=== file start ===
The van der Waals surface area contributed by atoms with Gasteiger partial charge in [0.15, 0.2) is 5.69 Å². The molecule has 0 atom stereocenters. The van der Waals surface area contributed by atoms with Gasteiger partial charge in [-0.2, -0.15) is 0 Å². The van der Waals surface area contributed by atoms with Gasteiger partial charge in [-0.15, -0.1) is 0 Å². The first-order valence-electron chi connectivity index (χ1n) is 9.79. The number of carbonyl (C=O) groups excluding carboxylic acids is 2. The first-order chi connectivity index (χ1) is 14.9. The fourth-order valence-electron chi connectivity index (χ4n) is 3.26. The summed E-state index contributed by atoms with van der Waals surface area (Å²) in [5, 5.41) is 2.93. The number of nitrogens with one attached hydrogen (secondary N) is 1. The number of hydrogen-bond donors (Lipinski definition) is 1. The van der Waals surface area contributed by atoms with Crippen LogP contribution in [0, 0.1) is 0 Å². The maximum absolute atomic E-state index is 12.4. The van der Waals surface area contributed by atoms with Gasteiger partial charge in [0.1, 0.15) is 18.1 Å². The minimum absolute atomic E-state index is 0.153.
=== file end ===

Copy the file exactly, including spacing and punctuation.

The van der Waals surface area contributed by atoms with Gasteiger partial charge in [0.15, 0.2) is 5.69 Å². The molecule has 0 atom stereocenters. The van der Waals surface area contributed by atoms with Gasteiger partial charge in [-0.2, -0.15) is 0 Å². The van der Waals surface area contributed by atoms with Gasteiger partial charge in [-0.15, -0.1) is 0 Å². The first-order valence-electron chi connectivity index (χ1n) is 9.79. The number of carbonyl (C=O) groups excluding carboxylic acids is 2. The first-order chi connectivity index (χ1) is 14.9. The fourth-order valence-electron chi connectivity index (χ4n) is 3.26. The summed E-state index contributed by atoms with van der Waals surface area (Å²) in [5, 5.41) is 2.93. The number of nitrogens with one attached hydrogen (secondary N) is 1. The number of hydrogen-bond donors (Lipinski definition) is 1. The van der Waals surface area contributed by atoms with Crippen LogP contribution in [0, 0.1) is 0 Å². The maximum absolute atomic E-state index is 12.4. The van der Waals surface area contributed by atoms with Gasteiger partial charge in [0.1, 0.15) is 18.1 Å². The minimum absolute atomic E-state index is 0.153.